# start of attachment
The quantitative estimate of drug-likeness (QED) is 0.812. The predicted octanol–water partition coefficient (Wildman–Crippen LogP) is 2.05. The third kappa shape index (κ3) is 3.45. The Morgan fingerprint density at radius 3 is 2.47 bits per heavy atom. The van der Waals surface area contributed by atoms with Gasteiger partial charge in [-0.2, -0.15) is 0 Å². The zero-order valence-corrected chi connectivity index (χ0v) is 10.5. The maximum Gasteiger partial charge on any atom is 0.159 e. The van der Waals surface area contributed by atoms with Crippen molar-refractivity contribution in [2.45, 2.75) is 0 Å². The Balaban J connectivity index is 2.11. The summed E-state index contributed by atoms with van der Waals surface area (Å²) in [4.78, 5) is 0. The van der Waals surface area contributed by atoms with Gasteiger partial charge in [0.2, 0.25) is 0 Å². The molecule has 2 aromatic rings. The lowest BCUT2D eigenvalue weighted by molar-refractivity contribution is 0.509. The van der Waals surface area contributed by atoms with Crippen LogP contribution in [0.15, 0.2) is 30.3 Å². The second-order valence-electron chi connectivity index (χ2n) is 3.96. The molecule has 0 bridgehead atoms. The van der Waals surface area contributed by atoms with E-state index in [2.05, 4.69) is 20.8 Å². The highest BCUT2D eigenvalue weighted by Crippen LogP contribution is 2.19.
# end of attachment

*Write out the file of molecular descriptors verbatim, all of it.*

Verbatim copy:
The quantitative estimate of drug-likeness (QED) is 0.812. The predicted octanol–water partition coefficient (Wildman–Crippen LogP) is 2.05. The third kappa shape index (κ3) is 3.45. The Morgan fingerprint density at radius 3 is 2.47 bits per heavy atom. The van der Waals surface area contributed by atoms with Gasteiger partial charge in [-0.2, -0.15) is 0 Å². The zero-order valence-corrected chi connectivity index (χ0v) is 10.5. The maximum Gasteiger partial charge on any atom is 0.159 e. The van der Waals surface area contributed by atoms with Crippen molar-refractivity contribution in [2.45, 2.75) is 0 Å². The Balaban J connectivity index is 2.11. The summed E-state index contributed by atoms with van der Waals surface area (Å²) in [4.78, 5) is 0. The van der Waals surface area contributed by atoms with Gasteiger partial charge in [0.2, 0.25) is 0 Å². The molecule has 2 aromatic rings. The lowest BCUT2D eigenvalue weighted by molar-refractivity contribution is 0.509. The van der Waals surface area contributed by atoms with Crippen LogP contribution in [0.15, 0.2) is 30.3 Å². The second-order valence-electron chi connectivity index (χ2n) is 3.96. The molecule has 0 bridgehead atoms. The van der Waals surface area contributed by atoms with E-state index in [2.05, 4.69) is 20.8 Å². The highest BCUT2D eigenvalue weighted by Crippen LogP contribution is 2.19.